Wednesday, January 5, 2011

The Human Factor

Production Order #03
Broadcast Order #08
Original Airdate: 11/11/63
Starring Harry Guardino, Sally Kellerman and Gary Merrill.
Written by David Duncan.
Directed by Abner Biberman.

Stationed in an arctic base on watch for possible attack on the U.S., Major Brothers (Guardino) is convinced there's a creature in the snow that has to be destroyed. After he attempts to blow it up, he's sent to see Dr. Hamilton (Merrill), a psychiatrist who has been working on mind-linking experiments that so far have only allowed him to find out his assistant Ingrid (Kellerman) has feelings for him. When an earthquake causes an accident mid link, Brothers' mind ends up in Dr. Hamilton's body, giving him the ability to follow through on his mission.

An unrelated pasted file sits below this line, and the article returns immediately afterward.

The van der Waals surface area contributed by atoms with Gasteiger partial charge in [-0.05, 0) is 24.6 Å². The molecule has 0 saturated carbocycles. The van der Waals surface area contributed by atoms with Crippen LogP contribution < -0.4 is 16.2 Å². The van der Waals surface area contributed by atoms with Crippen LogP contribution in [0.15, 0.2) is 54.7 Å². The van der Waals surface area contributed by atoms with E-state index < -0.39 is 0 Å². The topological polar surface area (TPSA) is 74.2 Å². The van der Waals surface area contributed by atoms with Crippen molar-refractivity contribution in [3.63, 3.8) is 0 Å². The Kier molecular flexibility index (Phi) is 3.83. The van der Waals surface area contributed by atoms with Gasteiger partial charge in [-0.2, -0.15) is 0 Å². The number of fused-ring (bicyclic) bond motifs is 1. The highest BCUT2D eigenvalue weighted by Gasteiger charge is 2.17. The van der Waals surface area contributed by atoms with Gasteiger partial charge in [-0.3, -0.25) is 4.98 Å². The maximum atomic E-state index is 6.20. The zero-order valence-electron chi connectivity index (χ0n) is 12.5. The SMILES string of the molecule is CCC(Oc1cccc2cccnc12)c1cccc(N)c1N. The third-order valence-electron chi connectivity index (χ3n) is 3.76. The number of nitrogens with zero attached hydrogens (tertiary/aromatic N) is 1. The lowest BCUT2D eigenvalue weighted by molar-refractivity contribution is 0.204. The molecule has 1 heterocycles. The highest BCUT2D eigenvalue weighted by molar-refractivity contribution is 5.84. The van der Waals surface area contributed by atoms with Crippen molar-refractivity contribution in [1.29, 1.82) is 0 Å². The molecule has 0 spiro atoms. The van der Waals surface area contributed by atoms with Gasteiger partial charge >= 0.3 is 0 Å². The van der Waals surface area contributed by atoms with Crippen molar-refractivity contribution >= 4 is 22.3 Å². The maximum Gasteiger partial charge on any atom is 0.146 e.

JS: Okay. For the record, we get a bear (albeit an imaginary bear) and a babe (Kellerman) this time out, so it's a definite improvement over "The Borderland." And who doesn't get excited about the mysterious goings-on at an arctic outpost? Why, I think I could even hear Godzilla during one of the earthquake montages, which I'd say places this episode near the opening of King Kong Vs Godzilla.

PE: I think the sound you heard was Dr. Hamilton gasping when he looked into Hot Lips' mind and saw donkeys and rubber trousers.

JS: Is it just me, or did anyone else think, wow, they're in a remote arctic outpost, but they can still tune into The Outer Limits! I'm beginning to think that sine wave is going to find its way into every episode.

PE: Who does Kellerman's hair? Is there an arctic outpost salon on base?